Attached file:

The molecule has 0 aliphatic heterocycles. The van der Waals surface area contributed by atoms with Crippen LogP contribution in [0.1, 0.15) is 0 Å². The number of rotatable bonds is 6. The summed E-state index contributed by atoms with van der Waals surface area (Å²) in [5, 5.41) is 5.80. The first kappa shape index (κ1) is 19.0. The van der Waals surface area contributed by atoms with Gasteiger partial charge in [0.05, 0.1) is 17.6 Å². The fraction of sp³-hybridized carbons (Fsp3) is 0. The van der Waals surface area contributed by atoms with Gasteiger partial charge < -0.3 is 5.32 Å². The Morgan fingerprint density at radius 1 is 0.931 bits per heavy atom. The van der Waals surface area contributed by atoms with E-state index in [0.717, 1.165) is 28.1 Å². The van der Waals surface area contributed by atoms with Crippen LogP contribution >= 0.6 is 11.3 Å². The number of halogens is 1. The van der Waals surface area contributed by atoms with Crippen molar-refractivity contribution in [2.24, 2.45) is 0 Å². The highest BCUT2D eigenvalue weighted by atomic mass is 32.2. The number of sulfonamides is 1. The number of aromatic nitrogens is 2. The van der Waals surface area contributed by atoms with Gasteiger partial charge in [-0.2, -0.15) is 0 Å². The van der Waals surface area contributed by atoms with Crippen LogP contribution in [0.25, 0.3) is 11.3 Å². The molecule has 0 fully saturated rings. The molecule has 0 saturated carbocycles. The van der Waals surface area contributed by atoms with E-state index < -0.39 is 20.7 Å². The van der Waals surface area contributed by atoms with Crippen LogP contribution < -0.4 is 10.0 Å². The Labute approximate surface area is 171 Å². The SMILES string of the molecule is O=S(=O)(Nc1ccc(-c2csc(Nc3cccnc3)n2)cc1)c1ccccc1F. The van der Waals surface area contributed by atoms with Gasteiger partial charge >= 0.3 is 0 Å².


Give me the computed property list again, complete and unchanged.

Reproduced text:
The molecule has 0 aliphatic heterocycles. The van der Waals surface area contributed by atoms with Crippen LogP contribution in [0.1, 0.15) is 0 Å². The number of rotatable bonds is 6. The summed E-state index contributed by atoms with van der Waals surface area (Å²) in [5, 5.41) is 5.80. The first kappa shape index (κ1) is 19.0. The van der Waals surface area contributed by atoms with Gasteiger partial charge in [0.05, 0.1) is 17.6 Å². The fraction of sp³-hybridized carbons (Fsp3) is 0. The van der Waals surface area contributed by atoms with Gasteiger partial charge < -0.3 is 5.32 Å². The Morgan fingerprint density at radius 1 is 0.931 bits per heavy atom. The van der Waals surface area contributed by atoms with E-state index in [0.717, 1.165) is 28.1 Å². The van der Waals surface area contributed by atoms with Crippen LogP contribution >= 0.6 is 11.3 Å². The number of halogens is 1. The van der Waals surface area contributed by atoms with Crippen molar-refractivity contribution in [2.24, 2.45) is 0 Å². The highest BCUT2D eigenvalue weighted by atomic mass is 32.2. The number of sulfonamides is 1. The number of aromatic nitrogens is 2. The van der Waals surface area contributed by atoms with Gasteiger partial charge in [-0.2, -0.15) is 0 Å². The van der Waals surface area contributed by atoms with Crippen LogP contribution in [0.25, 0.3) is 11.3 Å². The molecule has 0 fully saturated rings. The molecule has 0 saturated carbocycles. The van der Waals surface area contributed by atoms with E-state index < -0.39 is 20.7 Å². The van der Waals surface area contributed by atoms with Crippen LogP contribution < -0.4 is 10.0 Å². The Labute approximate surface area is 171 Å². The SMILES string of the molecule is O=S(=O)(Nc1ccc(-c2csc(Nc3cccnc3)n2)cc1)c1ccccc1F. The van der Waals surface area contributed by atoms with Gasteiger partial charge >= 0.3 is 0 Å².